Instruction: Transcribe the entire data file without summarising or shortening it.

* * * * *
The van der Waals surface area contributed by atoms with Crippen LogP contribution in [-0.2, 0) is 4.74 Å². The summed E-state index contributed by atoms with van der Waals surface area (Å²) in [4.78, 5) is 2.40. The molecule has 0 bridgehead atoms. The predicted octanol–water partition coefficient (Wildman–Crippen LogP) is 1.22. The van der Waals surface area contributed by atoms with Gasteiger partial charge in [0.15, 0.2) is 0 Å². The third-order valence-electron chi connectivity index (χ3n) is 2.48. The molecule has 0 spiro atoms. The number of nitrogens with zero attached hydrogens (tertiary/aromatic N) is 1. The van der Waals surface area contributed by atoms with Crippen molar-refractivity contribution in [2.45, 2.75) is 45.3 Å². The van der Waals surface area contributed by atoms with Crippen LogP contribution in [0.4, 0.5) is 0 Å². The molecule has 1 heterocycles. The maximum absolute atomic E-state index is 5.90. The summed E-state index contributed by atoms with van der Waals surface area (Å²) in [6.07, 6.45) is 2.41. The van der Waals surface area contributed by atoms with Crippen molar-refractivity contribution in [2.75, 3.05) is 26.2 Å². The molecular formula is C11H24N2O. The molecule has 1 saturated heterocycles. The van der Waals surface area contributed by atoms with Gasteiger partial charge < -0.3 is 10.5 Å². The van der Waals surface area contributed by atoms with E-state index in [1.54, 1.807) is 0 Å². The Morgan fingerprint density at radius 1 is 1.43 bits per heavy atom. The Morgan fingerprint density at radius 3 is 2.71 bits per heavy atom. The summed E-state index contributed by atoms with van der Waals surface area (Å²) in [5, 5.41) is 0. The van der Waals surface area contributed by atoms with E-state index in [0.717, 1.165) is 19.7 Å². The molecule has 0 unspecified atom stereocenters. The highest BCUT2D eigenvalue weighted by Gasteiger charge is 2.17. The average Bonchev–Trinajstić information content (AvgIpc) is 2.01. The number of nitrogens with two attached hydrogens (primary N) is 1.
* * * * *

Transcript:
The van der Waals surface area contributed by atoms with Crippen LogP contribution in [-0.2, 0) is 4.74 Å². The summed E-state index contributed by atoms with van der Waals surface area (Å²) in [4.78, 5) is 2.40. The molecule has 0 bridgehead atoms. The predicted octanol–water partition coefficient (Wildman–Crippen LogP) is 1.22. The van der Waals surface area contributed by atoms with Gasteiger partial charge in [0.15, 0.2) is 0 Å². The third-order valence-electron chi connectivity index (χ3n) is 2.48. The molecule has 0 spiro atoms. The number of nitrogens with zero attached hydrogens (tertiary/aromatic N) is 1. The van der Waals surface area contributed by atoms with Crippen molar-refractivity contribution in [2.45, 2.75) is 45.3 Å². The van der Waals surface area contributed by atoms with Crippen LogP contribution in [0.4, 0.5) is 0 Å². The molecule has 1 heterocycles. The maximum absolute atomic E-state index is 5.90. The summed E-state index contributed by atoms with van der Waals surface area (Å²) in [6.07, 6.45) is 2.41. The van der Waals surface area contributed by atoms with Crippen molar-refractivity contribution in [2.75, 3.05) is 26.2 Å². The molecular formula is C11H24N2O. The molecule has 1 saturated heterocycles. The van der Waals surface area contributed by atoms with Gasteiger partial charge < -0.3 is 10.5 Å². The van der Waals surface area contributed by atoms with E-state index in [1.54, 1.807) is 0 Å². The Morgan fingerprint density at radius 1 is 1.43 bits per heavy atom. The Morgan fingerprint density at radius 3 is 2.71 bits per heavy atom. The summed E-state index contributed by atoms with van der Waals surface area (Å²) in [5, 5.41) is 0. The van der Waals surface area contributed by atoms with E-state index in [0.717, 1.165) is 19.7 Å². The molecule has 0 unspecified atom stereocenters. The highest BCUT2D eigenvalue weighted by Gasteiger charge is 2.17. The average Bonchev–Trinajstić information content (AvgIpc) is 2.01. The number of nitrogens with two attached hydrogens (primary N) is 1.